Tuesday, December 30, 2008

Feast of the Holy Family: Continuation of the Christmas Homily, 2008

LUKE 2: 22, 39-40

Now it was time to open my presents that had all been returned to my stack by the Christmas Angel. Though I was quite young, I had already figured out that long, thin boxes usually contained clothes. I needed an Oscar winning performance to show how glad I was to receive a shirt or underwear or whatever appeared when I opened such a box. I avoided these boxes until later. I wanted toys. Toys came in square boxes, and small square boxes were often toys.

I picked up a small square box. My parents made us look at the card or gift label, to see who gave us the gift, before we opened it. Though Santa delivered all gifts, there was at times the name of a person who was responsible for the gift. I did not question all this. The card on the first square box I took said, “Terry, Love, Maureen.” It was a gift from my big sister. I wanted to put it back under the tree. But once touched, a gift most be opened. This was our Christmas protocol. What could this gift be from my mean sister? Coal? Rocks? Poison? When I opened the box, to my surprise, the gift was a toy soldier, one that I did not have. It had a big pointed lance too, the kind that my sister could step on when she came into our bedroom.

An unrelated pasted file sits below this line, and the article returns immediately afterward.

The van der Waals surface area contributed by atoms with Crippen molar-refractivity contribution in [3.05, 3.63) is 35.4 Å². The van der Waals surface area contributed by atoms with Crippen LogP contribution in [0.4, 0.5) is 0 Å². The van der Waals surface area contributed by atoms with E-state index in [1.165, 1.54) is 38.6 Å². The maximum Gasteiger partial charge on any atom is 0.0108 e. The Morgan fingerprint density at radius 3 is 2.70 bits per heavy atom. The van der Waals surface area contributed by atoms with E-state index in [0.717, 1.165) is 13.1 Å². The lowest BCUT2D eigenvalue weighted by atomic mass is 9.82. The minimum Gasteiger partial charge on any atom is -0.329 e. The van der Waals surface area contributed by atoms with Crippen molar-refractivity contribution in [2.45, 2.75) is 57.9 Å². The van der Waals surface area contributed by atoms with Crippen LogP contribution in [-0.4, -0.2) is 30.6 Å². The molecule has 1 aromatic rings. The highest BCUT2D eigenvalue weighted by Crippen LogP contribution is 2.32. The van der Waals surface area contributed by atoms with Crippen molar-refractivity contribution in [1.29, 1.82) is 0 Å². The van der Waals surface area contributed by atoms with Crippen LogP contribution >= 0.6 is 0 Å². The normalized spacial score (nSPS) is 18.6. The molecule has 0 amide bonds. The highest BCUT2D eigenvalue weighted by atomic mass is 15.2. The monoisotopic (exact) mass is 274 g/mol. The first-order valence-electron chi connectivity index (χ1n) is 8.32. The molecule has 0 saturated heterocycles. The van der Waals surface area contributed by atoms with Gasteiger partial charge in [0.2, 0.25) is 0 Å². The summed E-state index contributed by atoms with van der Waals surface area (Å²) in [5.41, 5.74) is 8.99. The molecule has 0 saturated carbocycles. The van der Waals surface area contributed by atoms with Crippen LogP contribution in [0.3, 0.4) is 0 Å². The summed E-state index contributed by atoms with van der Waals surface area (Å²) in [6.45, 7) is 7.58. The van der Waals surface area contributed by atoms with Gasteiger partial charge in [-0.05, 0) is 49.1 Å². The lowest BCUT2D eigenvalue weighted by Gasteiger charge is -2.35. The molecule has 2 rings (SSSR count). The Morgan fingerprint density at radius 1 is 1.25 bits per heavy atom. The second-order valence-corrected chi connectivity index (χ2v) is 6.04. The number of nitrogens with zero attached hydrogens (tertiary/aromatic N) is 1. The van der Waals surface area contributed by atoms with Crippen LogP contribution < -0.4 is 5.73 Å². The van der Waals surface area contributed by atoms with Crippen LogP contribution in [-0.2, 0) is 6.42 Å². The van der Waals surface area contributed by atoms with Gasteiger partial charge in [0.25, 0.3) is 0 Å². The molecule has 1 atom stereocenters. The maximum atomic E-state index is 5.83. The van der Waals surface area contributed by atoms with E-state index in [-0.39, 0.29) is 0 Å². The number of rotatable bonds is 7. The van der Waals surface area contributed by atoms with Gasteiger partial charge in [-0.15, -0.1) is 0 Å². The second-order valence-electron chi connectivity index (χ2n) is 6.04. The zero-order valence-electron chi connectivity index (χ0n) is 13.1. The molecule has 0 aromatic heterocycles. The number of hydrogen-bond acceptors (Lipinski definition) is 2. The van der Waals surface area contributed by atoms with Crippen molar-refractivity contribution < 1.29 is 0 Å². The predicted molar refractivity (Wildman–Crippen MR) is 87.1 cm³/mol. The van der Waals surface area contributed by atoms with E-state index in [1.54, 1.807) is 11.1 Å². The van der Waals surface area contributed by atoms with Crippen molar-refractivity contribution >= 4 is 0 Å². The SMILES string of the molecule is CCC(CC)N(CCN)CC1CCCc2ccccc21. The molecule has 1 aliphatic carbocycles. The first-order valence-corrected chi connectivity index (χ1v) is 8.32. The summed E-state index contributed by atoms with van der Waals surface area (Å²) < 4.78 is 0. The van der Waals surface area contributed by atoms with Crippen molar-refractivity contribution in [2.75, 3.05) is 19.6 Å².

It took me years to figure out why she gave me a gift that might cause here some misery. In Colossians 3: 12-14 we are encouraged to practice kindness, gentleness, compassion and patience. My sister gave me this gift not to change me or make me less selfish, forgetful, or self-centered. She did it to change herself. She wanted to become more gentle, kind and patient. That is why we give a gift or respond in a certain way to another person. If we only act so as to change another we will live an unfulfilled life of frustration. We act to be changed. God always loves us even if God’s love does not seem to improve our behavior.

A Holy Family or a Holy Community is not one where everyone is just perfect, like me! It is filled with imperfect people, just like me. We become holy by how we respond to the other in spite of their response to us. I did not become a better little boy with my new toy soldier. But I think that Maureen was well on her way to becoming a very good big sister.

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